The sense of Welcome

After a few days spent at Gouda in Cairo, I joined Mohamad, the couchsurfer who had put me in touch with Gouda and his family. He lives in Ismailia, a town close to the Suez canal.

Ismailia was founded during the work of the Canal (1859-1969). The first stone was laid in 1862. I do not remake the whole history of the city but if you are interested take a look here.

As Gouda went to Ismailia for work, he dropped me off at Mohamad. The Welcome to Naïma, his mom was just amazing. I was treated like a princess for three days: hosted, nourished, bleached (and ironed too…).

Naïma's kitchen is delicious. Whether it's the traditional breakfast: foul (seasoned red bean purée), falafel, cheese, aïch bread topped with fruit, salads, eggs…

Or the traditional dishes that she cooks for hours… I think thanks to her I have already tasted the best Egyptian recipes: Fish tajine, grilled duck, the best vine leaves I've ever eaten… And today she has prepared crab… Crab!!! Good in return I made pancakes with it. I think she liked it because she tried to do it later.

Since I'm in Egypt, I can't help but be ashamed of how we welcome foreigners to France. Every time I travel to a country (almost) everyone welcomes me by a "welcome in… (replace by any country in the south of your choice) ". You ever say "Welcome to France" To a stranger? I know there is a nationalistic side that I do not like too much. But still, we can override no? It is important for a traveller to feel welcome in a country.

And I welcome perfect foreigners at home with Couchsurfing, I feel that I would never be able to welcome them as fully as they welcome me in their family. I love to welcome guests to my home but there is always a but, see…

But not too long because I like to find myself quiet at home;

But I'm not a fan of guided tours;

But I will not pick up my guests at the airport etc.

So yes, I leave them the keys of the House, I cook for them but still I do not adapt to my guests. I expect them to adapt…

Here in Egypt, I have to go out of my way so my hosts don't change all their plans for me. How is it possible that they are so extremely kind and anticipate the least possible request… Because it looks like something totally natural to them…

In short, I still have a lot to learn to achieve the same degree of hospitality. But I'm not despairing, I'm sure I can make it happen. It's a question of self-sacrifice, I believe. And when you are so well received, you want to return the same thing to the hundredfold. So I feel this self-sacrificing feeling engrossed in me. In three years, I might be the new Mother Theresa 😂. I'm joking, but at the same time, when you're experimenting with this kindness, I can understand that after you just want to give.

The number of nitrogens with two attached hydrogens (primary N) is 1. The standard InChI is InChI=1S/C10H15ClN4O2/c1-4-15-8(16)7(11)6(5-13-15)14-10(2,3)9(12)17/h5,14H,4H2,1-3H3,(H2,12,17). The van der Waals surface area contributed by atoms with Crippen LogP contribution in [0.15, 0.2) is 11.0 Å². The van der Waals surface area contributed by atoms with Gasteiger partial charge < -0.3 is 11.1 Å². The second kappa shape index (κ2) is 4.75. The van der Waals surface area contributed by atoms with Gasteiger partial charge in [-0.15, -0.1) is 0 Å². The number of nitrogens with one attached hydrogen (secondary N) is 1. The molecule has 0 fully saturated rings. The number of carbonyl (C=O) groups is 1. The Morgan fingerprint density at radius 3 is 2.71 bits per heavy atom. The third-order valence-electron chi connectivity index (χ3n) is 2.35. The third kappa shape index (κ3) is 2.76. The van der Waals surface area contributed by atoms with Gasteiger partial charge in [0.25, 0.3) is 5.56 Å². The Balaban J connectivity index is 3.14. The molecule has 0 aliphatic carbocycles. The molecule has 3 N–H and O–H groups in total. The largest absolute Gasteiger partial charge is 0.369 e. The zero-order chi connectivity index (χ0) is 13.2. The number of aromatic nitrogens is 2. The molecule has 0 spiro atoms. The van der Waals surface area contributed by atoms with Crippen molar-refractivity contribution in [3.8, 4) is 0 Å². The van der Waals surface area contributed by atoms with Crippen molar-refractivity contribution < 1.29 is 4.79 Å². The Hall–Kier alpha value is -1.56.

To get back to my stay, the nice thing about Ismailia is that it is much less crowded than in Cairo and that it is much greener. People seem a lot quieter and quieter. Well there are No 10 000 things to do that's for sure. Basically, the main activities are strolling along the canal, sitting in a park or sitting in a café near the water or in town. But it's very relaxing. And we can also go bowling or billiards!

Especially, in three days, I made friends for life.

Khaled, Meeda, Mohamad

It's so easy to meet people in Egypt… Just you cross the street and it's gone. When I think that in France, one of the first things we teach children is not to talk to strangers… How do you expect us to be able to be friendly with strangers then growing up? It's too sad this inability to weave ties simply. 😢 and suddenly in Egypt, I also have this feeling that people are much more inclined to help each other and much more tolerant. And it is so much better given the state of total disorganization in which they live. And I think both are obviously related 😊. Finally we in France, the infrastructure and services work well enough so that we need each other more so…

Go some last pictures of Ismailia to finish 😉

The fresco bordering the canal: there is a traditional Egyptian dance and instruments, the war with Israel and a bridge which I do not remember the origin.

[Gallery columns = "3" ids = "1214, 1213, 1211,1210"]

But my favorite mosaic is this:

Church, mosque and Synagogue together 😊.

How to get to Ismailia?

It's very simple. In Cairo, just get here, get back into the building (it's noted Mall but it's the bus station) you go to any of the Delta East Bus Company's counter (even if it's not rated Ismailia) and you ask for a ticket. There are buses every 1/2 hour or so every day. The departure of the buses is on the lower floor, it is indicated by panels.

Good visit!


You must be logged in to post a comment.